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While it makes good sense for people and industry to reduce, reuse or recycle waste, there will always be residuals, byproducts and spent materials that must be disposed of in compliance with the nation’s hazardous waste disposal rules and requirements. Whether landfill or incineration, disposal facilities must follow a demanding array of regulations to ensure that the waste is managed properly. The regulation for managing air emissions from an incinerator is our focus here.
Various industries producing everything from acrylics to wool fiberglass products are subject to industry-specific regulations of the federal Clean Air Act. These are called the Maximum Achievable Control Technology standards, known simply as MACT. Hazardous waste incineration is one of the industries subject to MACT because the process, like others under the MACT rules, emits substances identified by the U.S. EPA as hazardous air pollutants, or HAPs. Among the 187 HAPs, some of the more familiar ones are: benzene, dioxin, toluene and metals such as cadmium, mercury and lead compounds.
MACT standards for controlling HAP emissions from an industry group, such as hazardous waste incineration, are based on performance of the top 12 percent of that industry group’s facilities that are operating currently. In other words, the minimum standard for hazardous waste incinerators is based on the results of the top performers in the industry. That is how the “Maximum Achievable” part of the rule came about.
“Control Technology” refers to the technology, processes, techniques and work practices that are employed to reduce and control emissions of HAPs. Examples include limits on feed rates, pressures, temperatures and the flow rate of a material as it passes from combustion through the emissions-control system.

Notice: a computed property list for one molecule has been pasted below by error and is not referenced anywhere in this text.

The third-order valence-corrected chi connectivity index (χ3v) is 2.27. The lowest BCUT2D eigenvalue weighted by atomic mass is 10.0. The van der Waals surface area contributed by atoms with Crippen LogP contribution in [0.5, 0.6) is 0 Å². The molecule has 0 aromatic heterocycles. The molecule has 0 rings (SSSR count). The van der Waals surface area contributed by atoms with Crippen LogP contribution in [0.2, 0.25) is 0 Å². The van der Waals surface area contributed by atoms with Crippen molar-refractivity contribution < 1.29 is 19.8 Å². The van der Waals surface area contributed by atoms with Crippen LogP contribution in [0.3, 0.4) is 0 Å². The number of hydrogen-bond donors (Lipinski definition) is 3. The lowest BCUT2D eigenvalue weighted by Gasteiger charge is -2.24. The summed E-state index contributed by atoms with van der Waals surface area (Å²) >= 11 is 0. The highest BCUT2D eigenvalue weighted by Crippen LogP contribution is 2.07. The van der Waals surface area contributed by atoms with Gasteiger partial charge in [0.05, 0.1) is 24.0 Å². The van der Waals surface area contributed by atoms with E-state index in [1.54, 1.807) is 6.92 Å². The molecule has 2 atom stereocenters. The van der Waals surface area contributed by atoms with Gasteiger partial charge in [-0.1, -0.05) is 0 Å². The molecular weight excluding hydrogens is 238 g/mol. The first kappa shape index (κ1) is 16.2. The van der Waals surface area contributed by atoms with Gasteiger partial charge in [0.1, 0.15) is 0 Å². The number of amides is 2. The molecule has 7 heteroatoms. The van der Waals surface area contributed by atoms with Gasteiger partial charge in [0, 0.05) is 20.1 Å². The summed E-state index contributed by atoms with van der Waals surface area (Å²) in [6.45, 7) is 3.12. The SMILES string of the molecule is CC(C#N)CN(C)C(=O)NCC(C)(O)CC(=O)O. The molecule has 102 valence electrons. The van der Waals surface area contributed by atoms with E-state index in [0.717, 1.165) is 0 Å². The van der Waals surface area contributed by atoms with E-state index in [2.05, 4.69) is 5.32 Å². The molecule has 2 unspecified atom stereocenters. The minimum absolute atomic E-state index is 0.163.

The U.S. EPA began work on the rule in the late 1990’s. It was made final in 2005 following input from the public, the various industry sectors, academia and government.
Once set, facilities began conducting required Compliance Performance Tests, or CPTs, to demonstrate compliance. These restrictive tests stress how the facility performs while incinerating larger-than-usual amounts of waste.
For example, MACT requires incinerators to demonstrate 99.99″ destruction of hazardous compounds contained in the waste. An incinerator would not be permitted to operate if it could not demonstrate this level of destruction removal efficiency during the rigors of the CPT.
To demonstrate ongoing compliance, incinerators must conduct these comprehensive tests, which take up to a week to complete, every five years. They must also conduct a specific test every 2.5 years to demonstrate compliance with the MACT limit for emissions of dioxin. A facility’s permit limits will be adjusted accordingly following analysis of the test results.
Visit Hazardous Waste Combustor MACT for more information about this important rule.
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